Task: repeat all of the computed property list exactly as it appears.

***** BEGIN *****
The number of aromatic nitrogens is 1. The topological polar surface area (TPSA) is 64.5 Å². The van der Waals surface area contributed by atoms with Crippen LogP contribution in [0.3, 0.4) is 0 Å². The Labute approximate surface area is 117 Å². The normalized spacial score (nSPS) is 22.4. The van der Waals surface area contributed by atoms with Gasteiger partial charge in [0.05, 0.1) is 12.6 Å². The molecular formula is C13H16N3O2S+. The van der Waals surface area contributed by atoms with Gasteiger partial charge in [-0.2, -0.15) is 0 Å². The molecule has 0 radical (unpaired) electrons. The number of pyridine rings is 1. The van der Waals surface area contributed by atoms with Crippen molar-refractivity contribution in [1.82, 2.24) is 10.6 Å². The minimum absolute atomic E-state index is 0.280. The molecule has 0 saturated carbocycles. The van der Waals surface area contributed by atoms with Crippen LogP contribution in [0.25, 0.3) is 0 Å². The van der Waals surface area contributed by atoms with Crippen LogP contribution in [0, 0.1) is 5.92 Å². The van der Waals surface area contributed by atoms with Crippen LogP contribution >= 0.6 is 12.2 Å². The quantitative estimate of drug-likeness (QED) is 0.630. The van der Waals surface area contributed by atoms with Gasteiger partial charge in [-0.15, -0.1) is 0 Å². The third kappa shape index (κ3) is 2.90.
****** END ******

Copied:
The number of aromatic nitrogens is 1. The topological polar surface area (TPSA) is 64.5 Å². The van der Waals surface area contributed by atoms with Crippen LogP contribution in [0.3, 0.4) is 0 Å². The Labute approximate surface area is 117 Å². The normalized spacial score (nSPS) is 22.4. The van der Waals surface area contributed by atoms with Gasteiger partial charge in [0.05, 0.1) is 12.6 Å². The molecular formula is C13H16N3O2S+. The van der Waals surface area contributed by atoms with Gasteiger partial charge in [-0.2, -0.15) is 0 Å². The molecule has 0 radical (unpaired) electrons. The number of pyridine rings is 1. The van der Waals surface area contributed by atoms with Crippen molar-refractivity contribution in [1.82, 2.24) is 10.6 Å². The minimum absolute atomic E-state index is 0.280. The molecule has 0 saturated carbocycles. The van der Waals surface area contributed by atoms with Crippen LogP contribution in [0.25, 0.3) is 0 Å². The van der Waals surface area contributed by atoms with Crippen LogP contribution in [0, 0.1) is 5.92 Å². The van der Waals surface area contributed by atoms with Crippen LogP contribution >= 0.6 is 12.2 Å². The quantitative estimate of drug-likeness (QED) is 0.630. The van der Waals surface area contributed by atoms with Gasteiger partial charge in [-0.15, -0.1) is 0 Å². The third kappa shape index (κ3) is 2.90.